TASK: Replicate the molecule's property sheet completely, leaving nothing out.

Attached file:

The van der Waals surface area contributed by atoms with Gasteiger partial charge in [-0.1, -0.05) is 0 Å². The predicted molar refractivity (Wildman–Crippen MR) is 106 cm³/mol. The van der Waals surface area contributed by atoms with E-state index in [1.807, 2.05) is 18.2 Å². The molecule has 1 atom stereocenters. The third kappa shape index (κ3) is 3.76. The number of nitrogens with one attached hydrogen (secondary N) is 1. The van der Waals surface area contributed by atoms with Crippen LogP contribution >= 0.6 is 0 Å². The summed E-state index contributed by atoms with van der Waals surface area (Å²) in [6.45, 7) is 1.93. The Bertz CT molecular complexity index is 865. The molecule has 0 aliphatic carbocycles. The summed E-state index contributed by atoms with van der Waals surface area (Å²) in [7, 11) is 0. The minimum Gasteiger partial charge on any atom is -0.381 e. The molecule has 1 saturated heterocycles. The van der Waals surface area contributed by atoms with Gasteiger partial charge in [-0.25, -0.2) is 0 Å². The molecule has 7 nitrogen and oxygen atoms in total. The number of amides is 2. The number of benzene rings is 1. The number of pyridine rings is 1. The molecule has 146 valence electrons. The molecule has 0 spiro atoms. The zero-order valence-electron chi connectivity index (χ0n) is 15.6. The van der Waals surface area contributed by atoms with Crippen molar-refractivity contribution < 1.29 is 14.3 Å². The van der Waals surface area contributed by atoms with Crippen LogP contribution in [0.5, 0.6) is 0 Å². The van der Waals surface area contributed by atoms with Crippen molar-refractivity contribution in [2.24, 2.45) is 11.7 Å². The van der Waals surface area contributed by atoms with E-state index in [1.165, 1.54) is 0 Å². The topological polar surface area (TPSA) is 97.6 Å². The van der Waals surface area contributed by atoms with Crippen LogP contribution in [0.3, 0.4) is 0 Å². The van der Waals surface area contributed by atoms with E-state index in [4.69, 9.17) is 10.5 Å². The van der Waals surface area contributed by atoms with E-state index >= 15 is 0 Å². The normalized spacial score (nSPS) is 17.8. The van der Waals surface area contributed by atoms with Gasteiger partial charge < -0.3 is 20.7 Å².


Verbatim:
The van der Waals surface area contributed by atoms with Gasteiger partial charge in [-0.1, -0.05) is 0 Å². The predicted molar refractivity (Wildman–Crippen MR) is 106 cm³/mol. The van der Waals surface area contributed by atoms with E-state index in [1.807, 2.05) is 18.2 Å². The molecule has 1 atom stereocenters. The third kappa shape index (κ3) is 3.76. The number of nitrogens with one attached hydrogen (secondary N) is 1. The van der Waals surface area contributed by atoms with Crippen LogP contribution >= 0.6 is 0 Å². The summed E-state index contributed by atoms with van der Waals surface area (Å²) in [6.45, 7) is 1.93. The Bertz CT molecular complexity index is 865. The molecule has 0 aliphatic carbocycles. The summed E-state index contributed by atoms with van der Waals surface area (Å²) in [7, 11) is 0. The minimum Gasteiger partial charge on any atom is -0.381 e. The molecule has 1 saturated heterocycles. The van der Waals surface area contributed by atoms with Gasteiger partial charge in [-0.25, -0.2) is 0 Å². The molecule has 7 nitrogen and oxygen atoms in total. The number of amides is 2. The number of benzene rings is 1. The number of pyridine rings is 1. The molecule has 146 valence electrons. The molecule has 0 spiro atoms. The zero-order valence-electron chi connectivity index (χ0n) is 15.6. The van der Waals surface area contributed by atoms with Crippen molar-refractivity contribution < 1.29 is 14.3 Å². The van der Waals surface area contributed by atoms with Crippen LogP contribution in [0.5, 0.6) is 0 Å². The van der Waals surface area contributed by atoms with Crippen molar-refractivity contribution in [2.24, 2.45) is 11.7 Å². The van der Waals surface area contributed by atoms with E-state index in [1.165, 1.54) is 0 Å². The topological polar surface area (TPSA) is 97.6 Å². The van der Waals surface area contributed by atoms with Crippen LogP contribution in [0.3, 0.4) is 0 Å². The van der Waals surface area contributed by atoms with E-state index in [4.69, 9.17) is 10.5 Å². The van der Waals surface area contributed by atoms with E-state index >= 15 is 0 Å². The normalized spacial score (nSPS) is 17.8. The van der Waals surface area contributed by atoms with Gasteiger partial charge < -0.3 is 20.7 Å².